Claire: you had a nice disclaimer there that you added, I like to give approval.
Joanna: But, you know, so if you’ve not got it in place, hopefully, isn’t too late. It’s one of those things that, you know, we recommend to our clients to undertake regular, you know, and at least annual reviews of their organization, when they think about the adequacy of the legal framework and foundations that they have in place for where their business is, at the moment. And one of those is checking on your shareholder’s agreements are any of the other agreements that govern your relationship, in relation to structure and your relationship with your other partners in a business. Make sure it’s in place number one, and if it’s not in place, get it there, but also review it, you know, because things can change. And I think it’s really important that you know, you don’t have to go through it word for word, but I think it’s really important just to have a brief review of this. And every now and again, at a specific point in time to make sure it continues to represent the business as it is now.
Claire: Totally. So absolutely agree with that.
Joanna: Do you have any other rounding out thoughts? their claim?
Claire: It’s not a mandatory doc Jo. What I mean by that is you don’t have to have a shareholders agreement. Just like when you get married, you don’t have to have a prenup. But we’re here to help. From our point of view, they’re very important documents. We’d rather sort stuff out for you early. Then later on down the track when your relationship has gone pear-shaped. We can try and fix it for you when it’s gone. pear-shaped, but it’s better if we can get in early, as you say when everybody likes each other. But again, it’s got to be a quality document. Yes, you want to make sure that your rights are protected. And it doesn’t have to be a 50-page document. I made that comment earlier. They usually do go for about 30 or 40 pages, I have to say doesn’t have to be really, really complicated, but it does need to deal with the fundamental issues and we can help you and advise you on those fundamental issues. That’s the sort of stuff we love doing. And we also love reading the inside of the box.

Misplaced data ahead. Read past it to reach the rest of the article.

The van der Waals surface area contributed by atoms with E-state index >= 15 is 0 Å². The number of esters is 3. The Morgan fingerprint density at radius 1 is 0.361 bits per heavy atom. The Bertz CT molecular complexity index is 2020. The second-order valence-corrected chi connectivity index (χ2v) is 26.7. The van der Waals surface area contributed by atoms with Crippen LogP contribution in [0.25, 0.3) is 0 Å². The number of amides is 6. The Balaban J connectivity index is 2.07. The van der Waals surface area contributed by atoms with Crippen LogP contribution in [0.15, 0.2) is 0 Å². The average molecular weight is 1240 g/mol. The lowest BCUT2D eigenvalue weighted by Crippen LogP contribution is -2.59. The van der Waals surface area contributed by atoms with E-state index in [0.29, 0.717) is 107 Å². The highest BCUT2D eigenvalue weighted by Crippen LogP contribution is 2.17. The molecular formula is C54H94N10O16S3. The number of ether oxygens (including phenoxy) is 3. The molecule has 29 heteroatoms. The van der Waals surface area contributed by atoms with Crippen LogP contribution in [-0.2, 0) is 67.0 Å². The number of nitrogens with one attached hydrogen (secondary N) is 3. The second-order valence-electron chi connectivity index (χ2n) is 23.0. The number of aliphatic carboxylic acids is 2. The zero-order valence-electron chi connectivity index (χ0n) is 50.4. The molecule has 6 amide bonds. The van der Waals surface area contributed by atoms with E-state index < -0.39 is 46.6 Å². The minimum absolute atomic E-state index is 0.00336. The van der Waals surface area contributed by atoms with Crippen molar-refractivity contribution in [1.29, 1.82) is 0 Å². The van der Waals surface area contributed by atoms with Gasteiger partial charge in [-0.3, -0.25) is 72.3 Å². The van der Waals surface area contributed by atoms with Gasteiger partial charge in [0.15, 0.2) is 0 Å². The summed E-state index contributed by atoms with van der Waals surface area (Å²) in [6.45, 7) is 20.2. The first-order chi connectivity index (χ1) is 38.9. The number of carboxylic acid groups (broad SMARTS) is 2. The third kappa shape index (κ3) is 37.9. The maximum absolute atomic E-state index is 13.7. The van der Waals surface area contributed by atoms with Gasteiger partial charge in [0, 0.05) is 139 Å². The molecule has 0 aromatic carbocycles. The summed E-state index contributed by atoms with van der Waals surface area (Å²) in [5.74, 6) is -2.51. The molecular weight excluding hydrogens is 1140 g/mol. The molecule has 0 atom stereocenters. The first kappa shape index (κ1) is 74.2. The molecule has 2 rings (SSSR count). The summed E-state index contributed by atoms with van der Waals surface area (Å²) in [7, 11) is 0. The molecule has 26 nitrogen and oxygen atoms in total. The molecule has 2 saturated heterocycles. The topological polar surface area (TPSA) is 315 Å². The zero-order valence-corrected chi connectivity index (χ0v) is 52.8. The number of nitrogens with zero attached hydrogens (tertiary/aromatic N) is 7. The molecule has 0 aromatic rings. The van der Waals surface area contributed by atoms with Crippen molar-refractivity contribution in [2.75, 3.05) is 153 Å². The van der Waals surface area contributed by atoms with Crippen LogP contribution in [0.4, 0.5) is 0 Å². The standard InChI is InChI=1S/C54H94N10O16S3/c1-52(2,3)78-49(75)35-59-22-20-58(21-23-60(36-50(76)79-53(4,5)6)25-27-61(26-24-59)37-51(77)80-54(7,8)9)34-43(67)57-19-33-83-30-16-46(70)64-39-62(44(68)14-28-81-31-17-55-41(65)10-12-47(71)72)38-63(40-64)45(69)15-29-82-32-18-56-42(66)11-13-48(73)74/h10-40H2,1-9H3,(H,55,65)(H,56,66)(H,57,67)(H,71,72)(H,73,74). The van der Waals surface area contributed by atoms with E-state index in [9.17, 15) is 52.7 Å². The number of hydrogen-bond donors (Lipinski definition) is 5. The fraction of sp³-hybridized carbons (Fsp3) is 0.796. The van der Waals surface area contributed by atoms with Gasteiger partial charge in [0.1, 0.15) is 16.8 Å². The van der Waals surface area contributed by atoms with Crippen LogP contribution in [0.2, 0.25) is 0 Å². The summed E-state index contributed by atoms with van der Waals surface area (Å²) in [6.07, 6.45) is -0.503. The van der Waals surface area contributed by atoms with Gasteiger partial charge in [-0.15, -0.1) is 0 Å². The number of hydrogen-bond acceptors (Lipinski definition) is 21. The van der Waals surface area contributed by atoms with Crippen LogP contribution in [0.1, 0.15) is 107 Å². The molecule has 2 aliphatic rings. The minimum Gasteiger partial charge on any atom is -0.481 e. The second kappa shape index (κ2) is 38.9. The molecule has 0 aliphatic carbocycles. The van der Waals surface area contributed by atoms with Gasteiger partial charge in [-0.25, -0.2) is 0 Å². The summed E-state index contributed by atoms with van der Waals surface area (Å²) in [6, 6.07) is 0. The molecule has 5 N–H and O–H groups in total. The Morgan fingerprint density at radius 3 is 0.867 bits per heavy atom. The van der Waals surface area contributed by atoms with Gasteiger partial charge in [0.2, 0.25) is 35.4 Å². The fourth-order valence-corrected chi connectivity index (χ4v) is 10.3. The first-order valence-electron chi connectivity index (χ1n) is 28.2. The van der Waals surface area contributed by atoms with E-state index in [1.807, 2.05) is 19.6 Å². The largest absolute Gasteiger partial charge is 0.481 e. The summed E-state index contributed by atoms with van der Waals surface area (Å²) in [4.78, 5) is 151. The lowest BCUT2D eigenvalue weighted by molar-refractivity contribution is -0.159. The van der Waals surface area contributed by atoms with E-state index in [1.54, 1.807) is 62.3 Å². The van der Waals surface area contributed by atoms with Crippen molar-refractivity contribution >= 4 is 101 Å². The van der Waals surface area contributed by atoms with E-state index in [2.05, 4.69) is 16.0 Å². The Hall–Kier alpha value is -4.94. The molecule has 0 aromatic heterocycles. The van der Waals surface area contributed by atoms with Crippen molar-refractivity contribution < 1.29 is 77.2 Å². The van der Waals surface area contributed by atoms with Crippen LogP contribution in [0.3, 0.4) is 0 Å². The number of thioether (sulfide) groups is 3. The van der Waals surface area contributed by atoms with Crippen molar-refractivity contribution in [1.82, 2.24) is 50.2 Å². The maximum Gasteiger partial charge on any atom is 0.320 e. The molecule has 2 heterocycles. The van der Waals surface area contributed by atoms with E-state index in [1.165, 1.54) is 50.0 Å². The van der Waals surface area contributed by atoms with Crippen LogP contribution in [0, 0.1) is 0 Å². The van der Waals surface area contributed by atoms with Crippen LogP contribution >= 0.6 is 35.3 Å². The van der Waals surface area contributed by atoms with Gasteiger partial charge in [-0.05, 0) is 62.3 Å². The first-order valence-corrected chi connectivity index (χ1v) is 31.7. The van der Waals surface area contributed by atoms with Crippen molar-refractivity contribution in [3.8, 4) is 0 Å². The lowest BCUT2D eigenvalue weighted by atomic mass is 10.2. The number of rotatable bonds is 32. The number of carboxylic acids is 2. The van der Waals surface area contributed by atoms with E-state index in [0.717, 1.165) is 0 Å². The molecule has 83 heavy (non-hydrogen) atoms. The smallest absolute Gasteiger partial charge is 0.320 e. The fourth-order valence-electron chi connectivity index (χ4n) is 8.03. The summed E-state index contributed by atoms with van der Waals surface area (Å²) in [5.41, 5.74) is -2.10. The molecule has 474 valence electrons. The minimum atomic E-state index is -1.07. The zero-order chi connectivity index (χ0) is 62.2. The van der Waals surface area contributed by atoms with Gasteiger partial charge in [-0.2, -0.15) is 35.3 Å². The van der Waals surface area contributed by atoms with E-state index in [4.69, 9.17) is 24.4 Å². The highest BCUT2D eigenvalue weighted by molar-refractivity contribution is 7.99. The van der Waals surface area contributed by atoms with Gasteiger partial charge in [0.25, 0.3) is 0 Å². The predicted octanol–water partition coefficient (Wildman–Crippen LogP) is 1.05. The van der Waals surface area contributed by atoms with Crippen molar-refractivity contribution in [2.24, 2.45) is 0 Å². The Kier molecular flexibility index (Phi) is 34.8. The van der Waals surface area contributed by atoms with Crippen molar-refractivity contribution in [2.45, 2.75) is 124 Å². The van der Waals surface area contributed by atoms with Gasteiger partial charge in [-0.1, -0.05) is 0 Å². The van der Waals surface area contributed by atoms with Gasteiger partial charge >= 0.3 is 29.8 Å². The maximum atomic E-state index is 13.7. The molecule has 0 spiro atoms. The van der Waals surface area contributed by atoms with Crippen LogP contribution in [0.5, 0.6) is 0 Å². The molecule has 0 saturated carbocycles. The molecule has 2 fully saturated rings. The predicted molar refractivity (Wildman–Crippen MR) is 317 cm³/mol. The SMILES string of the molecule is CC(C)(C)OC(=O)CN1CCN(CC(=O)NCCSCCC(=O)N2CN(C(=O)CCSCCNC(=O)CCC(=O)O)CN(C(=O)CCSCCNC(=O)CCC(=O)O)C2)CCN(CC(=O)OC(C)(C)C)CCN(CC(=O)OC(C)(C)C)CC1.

Joanna: Claire what a fabulous way to leave this we might have to throw in a few pictures of Monopoly boxes. They are awesome now listeners,
Claire: Bags banker. I love being banker when I play Monopoly.
Joanna: I love it. Claire, thank you so much for joining us on the podcast.
Claire: My pleasure.
Joanna: And that’s it for this episode of Talking Law, where we talk to all about shareholders agreements. Now if you’d like more information about this topic, head over to our website at www.talkinglaw.com.au where you will be able to download a transcript of this episode. If you’re the kind of person who likes to read these transcripts in finer detail. Then you’ll also be able to find details of how to contact Claire and our other legal Eagles at Aspect Legal if you or your clients would like to discuss any aspects of shareholders agreements. And that’s it. If you enjoyed what you heard today, then please pop over to iTunes and leave us a review, and of course, don’t forget to hit subscribe on your podcast player so we can be delivered to your phone each time we release. Thanks again for listening in. You’ve been listening to Joanna Oakey and Talking Law, a podcast proudly brought to you by our commercial legal practice Aspect Legal. See you next time.